If the next crisis hits hard, one of the best friends you can have is a practical garden. A key consideration in such a garden is which types of produce can be harvested and simply dumped into a root cellar or dark closet, without processing, and left there until needed.
Last summer I returned home from vacation to find my vegetable garden devoured by Bambi. My first instinct was to run for the shotgun, but since that wasn’t a legal option in July, alternatives had to be found.
It often amazes me that when many people think of self-sufficiency, home food production is usually the last item on their list—that is, if it makes the list at all. We all tend to take certain things for granted, such as foods that are plentiful.
Use it or lose it. That expression did not originally refer to soil, but it could have. Nature improves soil by growing plants on it continuously. In the wild, good soil is never without a cover of vegetation. Something will grow there, so it may as well be something you choose.
Nearly all gardeners are familiar with saving seeds and the benefits and reasons for doing so, but there are numerous reasons and benefits in learning other techniques for plant propagation. These techniques involve division, layering, stem cutting, and grafting.
Winter’s dreary end seems to drag on and on into early spring. We itch to get planting the garden, poring over seed catalogs and babying those tiny light green tomato, pepper, and other infant plants in the south windows. How lucky we are that the very first delectable greens that our bodies crave are already growing in sunny, protected areas around the homestead, planted for us by God, himself.
We have to prepare for everything, whether it’s for a career, a city council meeting, a country fair, a junior’s first day at school, a well-stocked pantry, or anything else. It’s the same with gardening. You can’t expect to reap much of a crop if you throw your seeds out on the ground with nature’s wildflowers, weeds, and debris.
Since moving to northern Idaho and purchasing our own slice of wildlife habitat, my attitude toward whitetail hunting has changed completely. I no longer view whitetail habitat as something to be sized up and conquered on a limited time while traveling to hunt.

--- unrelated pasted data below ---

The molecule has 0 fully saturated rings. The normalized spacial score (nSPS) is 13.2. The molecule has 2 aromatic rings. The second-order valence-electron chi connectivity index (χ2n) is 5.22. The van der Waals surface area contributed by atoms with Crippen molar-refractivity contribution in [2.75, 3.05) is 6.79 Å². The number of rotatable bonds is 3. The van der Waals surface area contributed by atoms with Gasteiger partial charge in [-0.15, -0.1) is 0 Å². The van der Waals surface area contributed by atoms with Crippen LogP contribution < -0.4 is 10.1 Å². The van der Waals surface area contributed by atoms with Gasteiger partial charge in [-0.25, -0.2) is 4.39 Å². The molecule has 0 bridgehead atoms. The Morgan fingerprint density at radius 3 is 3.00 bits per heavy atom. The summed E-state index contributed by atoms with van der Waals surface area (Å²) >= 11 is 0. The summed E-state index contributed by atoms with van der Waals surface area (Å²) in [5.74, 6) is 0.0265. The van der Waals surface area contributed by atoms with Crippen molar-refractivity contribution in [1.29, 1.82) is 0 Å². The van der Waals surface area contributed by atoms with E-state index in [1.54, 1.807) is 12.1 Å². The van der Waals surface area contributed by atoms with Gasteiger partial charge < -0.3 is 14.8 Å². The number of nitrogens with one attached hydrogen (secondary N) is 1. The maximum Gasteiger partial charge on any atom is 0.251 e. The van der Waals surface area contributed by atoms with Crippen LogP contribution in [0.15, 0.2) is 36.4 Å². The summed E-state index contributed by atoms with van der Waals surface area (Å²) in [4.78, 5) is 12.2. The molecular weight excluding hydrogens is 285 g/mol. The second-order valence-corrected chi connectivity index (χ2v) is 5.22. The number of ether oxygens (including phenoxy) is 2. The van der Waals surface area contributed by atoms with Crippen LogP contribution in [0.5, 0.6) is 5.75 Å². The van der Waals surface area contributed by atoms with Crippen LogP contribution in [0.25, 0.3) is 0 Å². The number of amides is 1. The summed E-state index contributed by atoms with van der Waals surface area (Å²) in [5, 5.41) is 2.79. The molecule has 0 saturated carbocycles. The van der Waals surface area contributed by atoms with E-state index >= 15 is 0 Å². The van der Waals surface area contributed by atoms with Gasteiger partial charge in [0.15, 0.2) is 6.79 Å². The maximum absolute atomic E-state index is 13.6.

There’s nothing like an abundance of apples. You pick those first few buckets of ripe fruit with glee, anticipating the delights you can make with the sweet fruit, but a few bushels later, what to do with them becomes a quandary. The good news is that there are plenty of ways to enjoy your apples until next season’s harvest.
Weeding is the bane of every gardener’s life, an unending, unpleasant, onerous, exhausting chore. It can’t be eliminated, not entirely. And it can’t be made effortless. But it can be made much easier and less time-consuming.
I’m a member of quite a few backyard chicken enthusiast groups on Facebook, and it seems like every day someone is telling a gruesome story about their backyard chickens being attacked by a predator.
On the homestead, fruits and vegetables are abundant each year, and every homesteader has to figure out ways to preserve their produce and to make sure nothing goes to waste. If you have plenty of fruits and you don’t know how to preserve the harvest, how about making jam? This article will share some tips to make sure you succeed in making jams.
As a poultry and goat keeper, I am more than aware of the problems flies can cause. By virtue of the animals themselves and their by-products, flies are always going to be an inevitable consequence of keeping animals. This is because the excretions they produce are an ideal environment to lay their eggs in and a food source.